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SPCA seeks no-kill status for county

Friday, February 1, 2013

The Martinsville-Henry County SPCA is launching a campaign to make Henry County a “No Kill” community by 2015.

No-kill communities have euthanasia rates of 10 percent or less of animals brought into all shelters in those communities, according to Leslie Hervey, executive director of the SPCA.

The designation is made by a national no-kill organization, and “is sort of a mark of pride, I guess,” Hervey said.

The current rate in Henry County is 18 percent, Hervey said. The SPCA and the city of Martinsville already are considered no-kill areas, she added.

That does not mean animals picked up in the city are not euthanized. Dogs and cats picked up by animal control officers in Martinsville and deemed unadoptable are taken to the county and euthanized, Hervey said of an arrangement she requested. Animals that are considered adoptable are taken to the SPCA, if space allows.

“I asked the city to not have the animal control officer euthanize” animals picked up by animal control officers, because “why would you pick up an animal that is being treated poorly and just take it back and euthanize them? We want animal control officers to be able to do their job” and see that animals taken to the pound end up in better situations, she said.

The SPCA is considered a no-kill shelter because animals taken in there remain until they are adopted, Hervey added.

Last year, the SPCA took in a total of 2,497 dogs and cats, including 540 animals from Henry County Animal Control; 182 from Martinsville Animal Control; 249 strays or owner-surrendered animals in Martinsville and 716 stray or owner-surrendered in Henry County, and puppies from the 13-county region.

The area’s rate of animals adopted, transferred to other rescue organizations or returned to owners is 82 percent, which Hervey said “is wonderful.” She added that the rate is calculated by totaling the number of animals released and dividing that number by the number of animals released plus the number euthanized.

There were 672 animals — 307 dogs and 365 cats — euthanized last year in Henry County, she said.

The dogs euthanized included 152 pit or pit mixed dogs, 52 aggressive dogs, 10 older dogs and 19 sick dogs, Hervey said. Also, 74 dogs were euthanized due to a lack of space at the county or city pounds, she said.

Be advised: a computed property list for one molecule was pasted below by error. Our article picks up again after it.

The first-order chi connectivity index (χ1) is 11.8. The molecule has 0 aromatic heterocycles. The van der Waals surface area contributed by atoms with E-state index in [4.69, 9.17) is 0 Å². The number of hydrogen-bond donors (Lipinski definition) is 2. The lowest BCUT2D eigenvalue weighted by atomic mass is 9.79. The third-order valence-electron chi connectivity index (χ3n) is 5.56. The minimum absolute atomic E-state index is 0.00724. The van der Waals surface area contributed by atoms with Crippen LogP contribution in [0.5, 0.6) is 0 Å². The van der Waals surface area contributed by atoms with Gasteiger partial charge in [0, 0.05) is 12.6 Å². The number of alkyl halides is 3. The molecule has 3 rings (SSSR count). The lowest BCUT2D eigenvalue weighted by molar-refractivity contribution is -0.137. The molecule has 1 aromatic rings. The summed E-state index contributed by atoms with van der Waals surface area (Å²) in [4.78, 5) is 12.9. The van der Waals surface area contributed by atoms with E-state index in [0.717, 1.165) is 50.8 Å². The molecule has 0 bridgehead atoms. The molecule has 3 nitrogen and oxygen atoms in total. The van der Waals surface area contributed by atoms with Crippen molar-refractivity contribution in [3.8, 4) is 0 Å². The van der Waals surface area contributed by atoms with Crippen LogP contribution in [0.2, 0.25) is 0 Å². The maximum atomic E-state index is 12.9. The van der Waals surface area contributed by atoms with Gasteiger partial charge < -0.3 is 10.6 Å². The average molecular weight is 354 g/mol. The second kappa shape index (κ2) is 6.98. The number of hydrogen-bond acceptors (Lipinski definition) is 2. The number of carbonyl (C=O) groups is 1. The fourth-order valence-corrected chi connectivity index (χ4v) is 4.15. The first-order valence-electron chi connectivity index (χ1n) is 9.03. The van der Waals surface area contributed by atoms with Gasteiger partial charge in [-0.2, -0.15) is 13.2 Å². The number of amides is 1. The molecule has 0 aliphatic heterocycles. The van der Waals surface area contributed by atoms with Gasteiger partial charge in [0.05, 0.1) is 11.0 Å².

Cats that were euthanized were all “deemed to be feral (lacking human contact) or delivered to the county pound by the public” who gave “I don’t want this” cat as the reason when surrendering the feline, Hervey said.

While the SPCA is intent on lowering the number of animals authanized, Hervey said the animals currently euthanized are the most difficult to place. They include pit bulls, “cats with an attitude” and older animals. In short, “the ones that will really take the community to help us with,” she said.

The SPCA “would like to cut that (euthanasia) rate in half by 2015,” Hervey said, and a number of strategies are in place to help create awareness and start dialogues in communities.

For instance, yard signs with the slogan “NKMHC 2015” (No Kill Martinsville Henry County) are being given out at the SPCA, she said. Car magnets with the same slogan have been ordered and are expected soon.

“We also need the public to do what that have always done,” Hervey said of spaying/neutering animals, adopting from the local animal pounds and the SPCA, and “holding onto stray animals until we have room” to take them in and find them a home.

She is urging residents to spay or neuter neighborhood cats that are feral or community cats that everyone in a area helps feed and care for.

“The SPCA will fix (spay or neuter) anything in a trap for free,” she said. And, “if it is a community cat, we will fix it” and vaccinate it for rabies, and “it can stay a community cat,” she said. “But just bringing them to the SPCA or pound should be a last resort.”

To get yard signs, learn more about the campaign or adopt an animal, visit the SPCA on Joseph Martin Highway in Martinsville.

 

 
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